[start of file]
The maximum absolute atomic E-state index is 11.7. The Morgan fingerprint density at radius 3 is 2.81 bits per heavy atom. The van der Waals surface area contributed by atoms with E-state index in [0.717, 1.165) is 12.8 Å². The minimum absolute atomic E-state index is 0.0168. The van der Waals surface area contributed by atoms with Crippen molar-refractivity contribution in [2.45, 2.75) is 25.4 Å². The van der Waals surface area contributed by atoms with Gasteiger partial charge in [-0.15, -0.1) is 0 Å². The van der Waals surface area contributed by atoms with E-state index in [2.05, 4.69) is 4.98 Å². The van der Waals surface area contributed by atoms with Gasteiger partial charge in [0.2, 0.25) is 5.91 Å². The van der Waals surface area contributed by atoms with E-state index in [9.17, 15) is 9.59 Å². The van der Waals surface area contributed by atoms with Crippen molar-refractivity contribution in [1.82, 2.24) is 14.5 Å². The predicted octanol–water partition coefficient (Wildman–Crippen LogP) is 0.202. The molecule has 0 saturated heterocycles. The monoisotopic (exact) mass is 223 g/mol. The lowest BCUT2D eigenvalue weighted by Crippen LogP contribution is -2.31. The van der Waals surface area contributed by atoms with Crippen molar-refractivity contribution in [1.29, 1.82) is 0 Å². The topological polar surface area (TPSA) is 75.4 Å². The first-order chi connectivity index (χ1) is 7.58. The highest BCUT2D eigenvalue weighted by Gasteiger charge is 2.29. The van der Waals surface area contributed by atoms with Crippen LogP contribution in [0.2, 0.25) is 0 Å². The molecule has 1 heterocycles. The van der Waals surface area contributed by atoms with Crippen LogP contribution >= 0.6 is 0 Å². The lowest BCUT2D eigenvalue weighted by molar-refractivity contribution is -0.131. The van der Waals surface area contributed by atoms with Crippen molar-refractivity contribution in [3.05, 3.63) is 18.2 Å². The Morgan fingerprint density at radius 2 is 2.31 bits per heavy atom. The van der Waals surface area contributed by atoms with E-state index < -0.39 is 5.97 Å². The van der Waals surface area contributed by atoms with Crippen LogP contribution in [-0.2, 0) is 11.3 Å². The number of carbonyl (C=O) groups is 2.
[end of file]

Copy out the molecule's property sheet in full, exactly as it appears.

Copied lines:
The maximum absolute atomic E-state index is 11.7. The Morgan fingerprint density at radius 3 is 2.81 bits per heavy atom. The van der Waals surface area contributed by atoms with E-state index in [0.717, 1.165) is 12.8 Å². The minimum absolute atomic E-state index is 0.0168. The van der Waals surface area contributed by atoms with Crippen molar-refractivity contribution in [2.45, 2.75) is 25.4 Å². The van der Waals surface area contributed by atoms with Gasteiger partial charge in [-0.15, -0.1) is 0 Å². The van der Waals surface area contributed by atoms with E-state index in [2.05, 4.69) is 4.98 Å². The van der Waals surface area contributed by atoms with Gasteiger partial charge in [0.2, 0.25) is 5.91 Å². The van der Waals surface area contributed by atoms with E-state index in [9.17, 15) is 9.59 Å². The van der Waals surface area contributed by atoms with Crippen molar-refractivity contribution in [1.82, 2.24) is 14.5 Å². The predicted octanol–water partition coefficient (Wildman–Crippen LogP) is 0.202. The molecule has 0 saturated heterocycles. The monoisotopic (exact) mass is 223 g/mol. The lowest BCUT2D eigenvalue weighted by Crippen LogP contribution is -2.31. The van der Waals surface area contributed by atoms with Crippen molar-refractivity contribution in [1.29, 1.82) is 0 Å². The topological polar surface area (TPSA) is 75.4 Å². The first-order chi connectivity index (χ1) is 7.58. The highest BCUT2D eigenvalue weighted by Gasteiger charge is 2.29. The van der Waals surface area contributed by atoms with Crippen LogP contribution in [0.2, 0.25) is 0 Å². The molecule has 1 heterocycles. The van der Waals surface area contributed by atoms with Crippen LogP contribution >= 0.6 is 0 Å². The lowest BCUT2D eigenvalue weighted by molar-refractivity contribution is -0.131. The van der Waals surface area contributed by atoms with Crippen molar-refractivity contribution in [3.05, 3.63) is 18.2 Å². The Morgan fingerprint density at radius 2 is 2.31 bits per heavy atom. The van der Waals surface area contributed by atoms with E-state index < -0.39 is 5.97 Å². The van der Waals surface area contributed by atoms with Crippen LogP contribution in [-0.2, 0) is 11.3 Å². The number of carbonyl (C=O) groups is 2.